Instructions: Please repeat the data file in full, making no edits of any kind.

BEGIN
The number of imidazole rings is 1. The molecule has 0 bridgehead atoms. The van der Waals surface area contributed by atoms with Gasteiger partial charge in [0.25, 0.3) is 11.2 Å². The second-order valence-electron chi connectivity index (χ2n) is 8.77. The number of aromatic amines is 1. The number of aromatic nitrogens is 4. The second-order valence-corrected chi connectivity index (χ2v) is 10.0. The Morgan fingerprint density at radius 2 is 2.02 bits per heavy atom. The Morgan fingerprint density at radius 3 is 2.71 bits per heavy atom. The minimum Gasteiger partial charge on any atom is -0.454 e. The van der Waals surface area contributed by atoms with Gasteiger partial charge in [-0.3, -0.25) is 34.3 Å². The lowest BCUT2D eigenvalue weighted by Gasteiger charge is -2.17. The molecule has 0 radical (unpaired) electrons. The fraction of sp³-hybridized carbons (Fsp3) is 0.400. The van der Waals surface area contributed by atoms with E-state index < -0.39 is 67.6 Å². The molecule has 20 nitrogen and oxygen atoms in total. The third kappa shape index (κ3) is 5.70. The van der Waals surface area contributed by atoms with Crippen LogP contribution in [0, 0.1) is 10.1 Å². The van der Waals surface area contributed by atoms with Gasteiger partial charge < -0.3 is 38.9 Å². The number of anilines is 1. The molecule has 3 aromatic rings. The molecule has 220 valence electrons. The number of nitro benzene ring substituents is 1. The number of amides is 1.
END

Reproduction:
The number of imidazole rings is 1. The molecule has 0 bridgehead atoms. The van der Waals surface area contributed by atoms with Gasteiger partial charge in [0.25, 0.3) is 11.2 Å². The second-order valence-electron chi connectivity index (χ2n) is 8.77. The number of aromatic amines is 1. The number of aromatic nitrogens is 4. The second-order valence-corrected chi connectivity index (χ2v) is 10.0. The Morgan fingerprint density at radius 2 is 2.02 bits per heavy atom. The Morgan fingerprint density at radius 3 is 2.71 bits per heavy atom. The minimum Gasteiger partial charge on any atom is -0.454 e. The van der Waals surface area contributed by atoms with Gasteiger partial charge in [-0.3, -0.25) is 34.3 Å². The lowest BCUT2D eigenvalue weighted by Gasteiger charge is -2.17. The molecule has 0 radical (unpaired) electrons. The fraction of sp³-hybridized carbons (Fsp3) is 0.400. The van der Waals surface area contributed by atoms with E-state index < -0.39 is 67.6 Å². The molecule has 20 nitrogen and oxygen atoms in total. The third kappa shape index (κ3) is 5.70. The van der Waals surface area contributed by atoms with Crippen LogP contribution in [0, 0.1) is 10.1 Å². The van der Waals surface area contributed by atoms with Gasteiger partial charge < -0.3 is 38.9 Å². The number of anilines is 1. The molecule has 3 aromatic rings. The molecule has 220 valence electrons. The number of nitro benzene ring substituents is 1. The number of amides is 1.